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Cantrixil is a first-in-class development candidate which targets the entire spectrum of cancer cells, including tumour-initiating cells thought to cause cancer recurrence. Cantrixil is currently being developed for treatment of ovarian cancer and is being trialled in hospitals across Australia and the United States under an Investigational New Drug application which was approved by the US FDA in 2016.
Cantrixil has international patent protection and is well-placed to achieve significant market value if clinical development is successful.
Cantrixil has the potential to revive the use of intra-peritoneal (IP) chemotherapy as a mode of administration for ovarian cancer patients. It has the opportunity to become a standard front-line agent possibly used in combination with standard of care for a group of gynecological cancers if it can successfully reduce the rate of relapse or prolong survival.
The Global market for ovarian cancer therapies and is around US$ 500M, projected to grow to US$ 1B over next 5 years (Decision Resources).
Cantrixil may provide a new treatment option for women with later-stage ovarian cancer, who received limited benefit from existing chemotherapy. The survival rate for this disease is poor because of the high rate of relapse after standard-of-care treatment and the late stage at which the disease tends to be diagnosed. When ovarian cancer relapses the disease is often not responsive to standard chemotherapy agents.
Depending on clinical trial results, Cantrixil could prolong survival rates for women with ovarian cancer (or other related gynecological cancers such as Fallopian tube or primary peritoneal cancer) by targeting chemotherapy-resistant tumor-initiating cells that are thought to be responsible for disease relapse.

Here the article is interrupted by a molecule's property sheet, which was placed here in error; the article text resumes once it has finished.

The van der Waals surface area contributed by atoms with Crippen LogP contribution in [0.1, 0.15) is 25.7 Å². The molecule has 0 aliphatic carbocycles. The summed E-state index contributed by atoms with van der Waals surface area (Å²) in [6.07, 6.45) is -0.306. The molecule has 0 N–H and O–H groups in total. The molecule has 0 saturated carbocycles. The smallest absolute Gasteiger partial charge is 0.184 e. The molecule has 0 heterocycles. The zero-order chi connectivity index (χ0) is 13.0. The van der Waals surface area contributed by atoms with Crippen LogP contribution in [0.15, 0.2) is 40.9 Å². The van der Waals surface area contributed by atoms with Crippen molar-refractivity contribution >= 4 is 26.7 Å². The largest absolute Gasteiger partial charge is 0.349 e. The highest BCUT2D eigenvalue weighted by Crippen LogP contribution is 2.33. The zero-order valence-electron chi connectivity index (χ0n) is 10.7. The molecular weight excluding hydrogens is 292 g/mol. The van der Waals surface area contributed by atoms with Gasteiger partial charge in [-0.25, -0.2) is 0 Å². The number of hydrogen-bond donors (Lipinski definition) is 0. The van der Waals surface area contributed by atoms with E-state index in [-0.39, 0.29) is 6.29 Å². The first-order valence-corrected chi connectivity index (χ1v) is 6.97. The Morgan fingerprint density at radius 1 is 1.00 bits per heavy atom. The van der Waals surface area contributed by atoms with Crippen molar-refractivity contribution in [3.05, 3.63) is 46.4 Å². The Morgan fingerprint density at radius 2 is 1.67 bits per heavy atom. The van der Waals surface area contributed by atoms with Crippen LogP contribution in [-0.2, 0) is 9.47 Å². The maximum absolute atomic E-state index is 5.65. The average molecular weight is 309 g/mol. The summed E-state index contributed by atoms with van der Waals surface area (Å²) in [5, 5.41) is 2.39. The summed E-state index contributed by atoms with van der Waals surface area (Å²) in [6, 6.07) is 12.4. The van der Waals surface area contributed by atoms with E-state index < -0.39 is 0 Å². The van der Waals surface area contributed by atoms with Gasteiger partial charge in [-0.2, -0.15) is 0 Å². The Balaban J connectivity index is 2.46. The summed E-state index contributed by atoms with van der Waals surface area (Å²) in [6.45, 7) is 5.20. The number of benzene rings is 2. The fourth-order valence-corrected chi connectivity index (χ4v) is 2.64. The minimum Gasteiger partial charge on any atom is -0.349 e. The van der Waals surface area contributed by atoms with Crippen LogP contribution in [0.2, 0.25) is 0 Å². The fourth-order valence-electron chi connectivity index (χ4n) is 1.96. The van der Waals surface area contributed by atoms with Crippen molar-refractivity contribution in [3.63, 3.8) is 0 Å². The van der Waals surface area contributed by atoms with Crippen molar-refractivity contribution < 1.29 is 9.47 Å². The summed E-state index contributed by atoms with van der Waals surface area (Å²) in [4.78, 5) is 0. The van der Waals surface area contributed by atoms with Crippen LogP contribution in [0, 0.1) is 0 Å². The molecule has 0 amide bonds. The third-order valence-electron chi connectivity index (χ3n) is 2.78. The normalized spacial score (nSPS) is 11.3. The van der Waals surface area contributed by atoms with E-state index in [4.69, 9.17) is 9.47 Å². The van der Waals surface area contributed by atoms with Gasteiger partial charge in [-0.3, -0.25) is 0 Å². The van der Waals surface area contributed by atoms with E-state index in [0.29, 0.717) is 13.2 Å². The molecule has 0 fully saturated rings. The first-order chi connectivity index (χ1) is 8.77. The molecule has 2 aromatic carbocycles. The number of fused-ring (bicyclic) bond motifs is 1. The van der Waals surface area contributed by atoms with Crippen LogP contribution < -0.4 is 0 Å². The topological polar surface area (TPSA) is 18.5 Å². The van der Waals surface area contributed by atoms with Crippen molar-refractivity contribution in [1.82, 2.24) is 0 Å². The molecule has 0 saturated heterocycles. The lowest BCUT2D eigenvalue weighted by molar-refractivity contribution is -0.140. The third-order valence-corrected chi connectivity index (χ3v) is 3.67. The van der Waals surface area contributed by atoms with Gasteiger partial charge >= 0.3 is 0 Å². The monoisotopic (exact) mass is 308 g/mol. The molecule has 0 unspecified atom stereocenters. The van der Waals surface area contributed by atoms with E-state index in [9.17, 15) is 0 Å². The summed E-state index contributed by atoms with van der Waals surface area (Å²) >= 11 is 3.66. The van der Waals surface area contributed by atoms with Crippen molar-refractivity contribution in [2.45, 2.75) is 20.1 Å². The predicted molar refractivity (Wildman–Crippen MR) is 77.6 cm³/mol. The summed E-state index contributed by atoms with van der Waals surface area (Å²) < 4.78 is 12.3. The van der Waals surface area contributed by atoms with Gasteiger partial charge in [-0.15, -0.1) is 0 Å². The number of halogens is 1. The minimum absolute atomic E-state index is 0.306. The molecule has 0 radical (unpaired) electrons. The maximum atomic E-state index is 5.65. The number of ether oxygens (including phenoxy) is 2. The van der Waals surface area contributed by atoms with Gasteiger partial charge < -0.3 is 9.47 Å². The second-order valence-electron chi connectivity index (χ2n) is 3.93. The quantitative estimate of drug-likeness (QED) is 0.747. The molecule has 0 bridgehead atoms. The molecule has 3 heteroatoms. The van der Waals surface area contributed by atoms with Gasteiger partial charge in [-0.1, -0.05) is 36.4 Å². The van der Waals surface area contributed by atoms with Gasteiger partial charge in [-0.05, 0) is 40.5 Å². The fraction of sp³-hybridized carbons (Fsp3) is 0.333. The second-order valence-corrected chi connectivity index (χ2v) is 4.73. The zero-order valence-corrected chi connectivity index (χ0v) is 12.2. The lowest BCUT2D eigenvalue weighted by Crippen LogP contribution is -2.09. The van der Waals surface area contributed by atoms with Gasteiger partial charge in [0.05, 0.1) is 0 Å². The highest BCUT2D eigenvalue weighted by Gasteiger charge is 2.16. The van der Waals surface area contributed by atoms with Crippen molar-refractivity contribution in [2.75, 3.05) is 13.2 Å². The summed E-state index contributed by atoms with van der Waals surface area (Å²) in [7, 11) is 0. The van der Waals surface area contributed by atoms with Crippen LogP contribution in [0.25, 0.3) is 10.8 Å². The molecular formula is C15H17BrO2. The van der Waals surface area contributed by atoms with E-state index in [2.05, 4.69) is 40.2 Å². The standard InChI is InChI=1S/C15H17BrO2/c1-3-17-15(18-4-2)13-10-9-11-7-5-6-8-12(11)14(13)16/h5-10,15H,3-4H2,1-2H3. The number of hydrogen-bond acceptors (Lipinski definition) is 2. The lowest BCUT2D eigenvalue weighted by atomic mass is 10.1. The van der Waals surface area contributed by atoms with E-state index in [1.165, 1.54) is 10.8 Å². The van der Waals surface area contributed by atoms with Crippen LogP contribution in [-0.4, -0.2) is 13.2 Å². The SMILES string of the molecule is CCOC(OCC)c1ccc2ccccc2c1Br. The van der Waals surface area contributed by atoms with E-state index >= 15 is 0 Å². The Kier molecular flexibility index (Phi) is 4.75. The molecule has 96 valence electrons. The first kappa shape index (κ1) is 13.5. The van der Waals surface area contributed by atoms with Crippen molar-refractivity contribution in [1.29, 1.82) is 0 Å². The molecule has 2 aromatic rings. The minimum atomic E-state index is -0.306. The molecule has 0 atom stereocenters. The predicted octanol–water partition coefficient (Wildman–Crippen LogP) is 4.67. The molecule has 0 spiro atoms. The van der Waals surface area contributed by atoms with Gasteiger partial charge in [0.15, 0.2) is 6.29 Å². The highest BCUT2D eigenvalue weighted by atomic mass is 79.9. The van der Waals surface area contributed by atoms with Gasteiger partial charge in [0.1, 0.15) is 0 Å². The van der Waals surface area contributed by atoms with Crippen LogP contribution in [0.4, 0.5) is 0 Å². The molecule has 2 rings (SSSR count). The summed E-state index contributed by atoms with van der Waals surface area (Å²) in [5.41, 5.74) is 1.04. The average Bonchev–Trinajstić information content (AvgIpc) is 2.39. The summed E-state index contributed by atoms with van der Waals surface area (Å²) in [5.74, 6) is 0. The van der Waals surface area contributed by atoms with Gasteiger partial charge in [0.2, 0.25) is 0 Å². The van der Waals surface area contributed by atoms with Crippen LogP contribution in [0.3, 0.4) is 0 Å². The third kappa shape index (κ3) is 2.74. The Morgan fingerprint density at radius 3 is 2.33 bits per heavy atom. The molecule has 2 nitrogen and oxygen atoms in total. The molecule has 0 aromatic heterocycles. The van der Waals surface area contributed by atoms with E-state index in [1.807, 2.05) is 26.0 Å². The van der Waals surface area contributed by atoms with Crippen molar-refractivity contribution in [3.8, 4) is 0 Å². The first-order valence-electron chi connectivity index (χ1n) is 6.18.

Cantrixil consists of the active molecule, a third-generation benzopyran named TRXE-002-01, encapsulated in a cyclodextrin.
Cantrixil is a first-in-class development candidate which targets the entire spectrum of cancer cells, including tumour-initiating cells cells thought to cause cancer recurrence.
The novelty of this agent is its ability to kill the cancer stem cell / tumor-initiating cells and their daughter cancel cells that are responsible for cancers originating, metastasizing and relapsing. These slower-growing tumour-initiating cells are often resistant to other types of chemotherapies. Cantrixil has the potential to revive the use of intra-peritoneal (IP) chemotherapy and invigorate the use of this mode of administration for ovarian cancer patients. It has the opportunity to become a standard front-line agent, complementing the use of platinum therapy for a group of gynecological cancer. Cantrixil is currently in phase 1 clinical trials at five trial sites across Australia and the United States.
Cantrixil has been successfully taken into an international phase I clinical trial under a US IND, only three years after discovery. The phase I trial is being conducted in two parts; a dose escalation component (Part A), which seeks to understand the safety profile of the drug and to determine the maximum tolerated dose, and a dose expansion cohort (Part B), which seeks to explore initial signals of efficacy.
Preliminary data from Part A has been released; in general the drug has encountered few dose-limiting toxicities. Part A concluded in October 2018 and Part B commenced at that time. More information about the trial and recruitment can be found at: https://www.clinicaltrials.gov/ct2/show/NCT02903771.
Intra-peritoneal (IP) administration of first-line chemotherapy to women with advanced stage ovarian cancer immediately after their debulking surgery has been recommended by the National Institute of Health in the USA since 2006. This mode of administration exposes residual tumor cells after surgery to higher doses of chemotherapy for longer periods compared with chemotherapy administered intravenously. Improvements in survival time with IP chemotherapy have lead national health and consumer advisory groups to continue to recommend this mode of administration for eligible groups of ovarian cancer patients.
More Publications and Presentations
Second Half of 2016
November 2015 - May 2016
Formulation and stability testing of GMP product for Phase 1 clinical trial.
January - December 2015
Formal toxicity studies to assess safety of Cantrixil.
August - November 2015
Manufacture of cGMP grade Cantrixil drug substance for Phase 1 clinical trial – completed.
January -August 2015
Scale-up of manufacture of GLP-grade drug substance and drug product for toxicity studies – completed.
Cantrixil proves highly effective in preclinical tests of refractory ovarian cancer.
Researchers at Yale University confrm potency in ovarian stem cell model.